Heard the one about the Bangkok dry cleaners who invited their foreign clients to “drop your trousers here and have a good time”? Or the Japanese hotel who invited guests to take advantage of the chambermaid? A Swiss restaurant was proud that their wines “leave you nothing to hope for”. A Black Sea resort guided visitors to the beach and assured them that they were welcome to it.
These are translation gaffes apparently gathered from around the world by airline staff, and whether they’re true or not, do show that translation is a minefield.
To be sure, there’s nothing wrong with any of the grammar or the choice of the words. And the sentiments are very well-meaning. But these examples make a serious point. However painstakingly put together, they do not mean what the writer wanted them to mean, and the result, at least to English speakers, can be hilarious. Of course, in these cases, there’s no harm done. But General Motors executives were not laughing when they had to re-brand their “Nova” car in Mexico. In Spanish, “no va” means “ doesn’t work”. At Heathrow, an operative threw the panic lever when he discovered a crate marked “bombas”, which in Portuguese can mean two things – bombs or pumps. The fact that airline terrorists aren’t usually so helpful in labelling their merchandise didn’t occur to anyone.
Such mistakes can cost fortunes and illustrate the requisite for any company operating internationally, which these days can be almost any company, to have what can be termed communication competence. That is, the ability to recognize the underlay of meaning in any exchange – written or spoken. Within our own language, to extract precisely the meaning of any stretch of language can be difficult enough. How many times have you struggled with a device whose instruction leaflet, although in English, is unintelligible?
But taken to an international dimension in commerce, you have to be even more diligent, more aware of the linguistic setting. It doesn't matter what the transaction, an error can be a costly one. From the simplest transaction of obtaining money on holiday, through to marketing a new product, or to negotiating the intricacies of a cross-border contract, you can’t take anything for granted.
The Role of the Translator
So what about the role of the translator? In literature the translator can bring a creative touch to the material, which is almost as vital as the author’s. But in the corporate world, the translator can often be seen as an academic inconvenience, unskilled, even, in the ways of trade. And now automatic translation programs such as Google Translate and Yahoo! Babel Fish, which, to be fair, can be invaluable tools, often provide the cost-cutters with an excuse to dispense with the human translator altogether.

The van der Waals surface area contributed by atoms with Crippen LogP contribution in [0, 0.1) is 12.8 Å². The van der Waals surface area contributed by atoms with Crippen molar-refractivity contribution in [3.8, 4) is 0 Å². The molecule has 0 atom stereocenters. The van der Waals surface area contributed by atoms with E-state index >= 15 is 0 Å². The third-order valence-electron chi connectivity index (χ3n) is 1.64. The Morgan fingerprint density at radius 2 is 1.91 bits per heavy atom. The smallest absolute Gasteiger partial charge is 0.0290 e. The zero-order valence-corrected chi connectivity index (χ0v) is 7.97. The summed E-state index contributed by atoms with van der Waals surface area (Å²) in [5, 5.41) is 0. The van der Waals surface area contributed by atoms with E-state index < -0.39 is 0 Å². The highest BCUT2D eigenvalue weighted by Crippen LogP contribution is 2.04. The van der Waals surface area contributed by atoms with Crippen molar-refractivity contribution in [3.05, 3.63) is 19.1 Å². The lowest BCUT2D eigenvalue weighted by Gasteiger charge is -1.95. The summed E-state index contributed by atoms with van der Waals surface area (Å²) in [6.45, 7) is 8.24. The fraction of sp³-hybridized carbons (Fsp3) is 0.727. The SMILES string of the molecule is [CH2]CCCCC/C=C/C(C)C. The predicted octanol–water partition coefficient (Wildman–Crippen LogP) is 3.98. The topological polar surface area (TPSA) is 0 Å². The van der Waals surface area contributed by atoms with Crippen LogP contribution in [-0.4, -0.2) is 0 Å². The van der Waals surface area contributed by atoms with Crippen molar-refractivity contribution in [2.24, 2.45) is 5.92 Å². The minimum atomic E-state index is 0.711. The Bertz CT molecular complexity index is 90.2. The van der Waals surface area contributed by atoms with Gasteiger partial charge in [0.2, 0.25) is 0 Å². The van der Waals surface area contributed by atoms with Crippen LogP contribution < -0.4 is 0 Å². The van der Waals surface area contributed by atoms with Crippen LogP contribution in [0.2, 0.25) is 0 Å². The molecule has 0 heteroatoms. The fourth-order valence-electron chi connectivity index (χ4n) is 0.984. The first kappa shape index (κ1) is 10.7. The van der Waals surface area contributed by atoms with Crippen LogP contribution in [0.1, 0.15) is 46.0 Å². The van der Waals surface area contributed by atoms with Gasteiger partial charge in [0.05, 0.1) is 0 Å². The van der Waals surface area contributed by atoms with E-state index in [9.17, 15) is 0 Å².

But an able native speaking translator can help a company to avoid commercial disasters, especially when it comes to slang, colloquialisms, abbreviations and other linguistic subtleties. The translator’s brief must be to preserve meaning and nuance to translated content, for this can ensure commercial success.
The Power of Language
Take the law. Legal power, it is said, resides solely in language. What about the growing numbers of foreign nationals, legally resident or not, who need recourse to the law? In many cases, there simply aren’t enough translators to go round for minority languages, so dialogue within the tribunal or the courtroom can be blocked. Even where translation services are readily available, a person’s life consequences can depend on a fair, accurate rendition of the facts. The translator wields significant power within the law.
Of course, English speakers have it easy. The world has never seen a language so widespread, so strategically located around the globe, with American English at the core of the explosion. Travelling around the world you’ll witness Russians speaking to Koreans, Chinese negotiating in Brazil, Spaniards writing to Finns, all in English.
It can be argued that this makes English native speakers lazy. And it’s a fact that the demand for foreign language learning by native English speakers is shamefully low. In some cultures, a family will have, as well as their GP or dentist, their English teacher. But language is fixed by need – and right now English native speakers don’t feel the need to learn a foreign language.
The fact is that if we were more interested in foreign languages, we’d become more interested, and more proficient, in foreign cultures.
by Imogen Reed email@example.com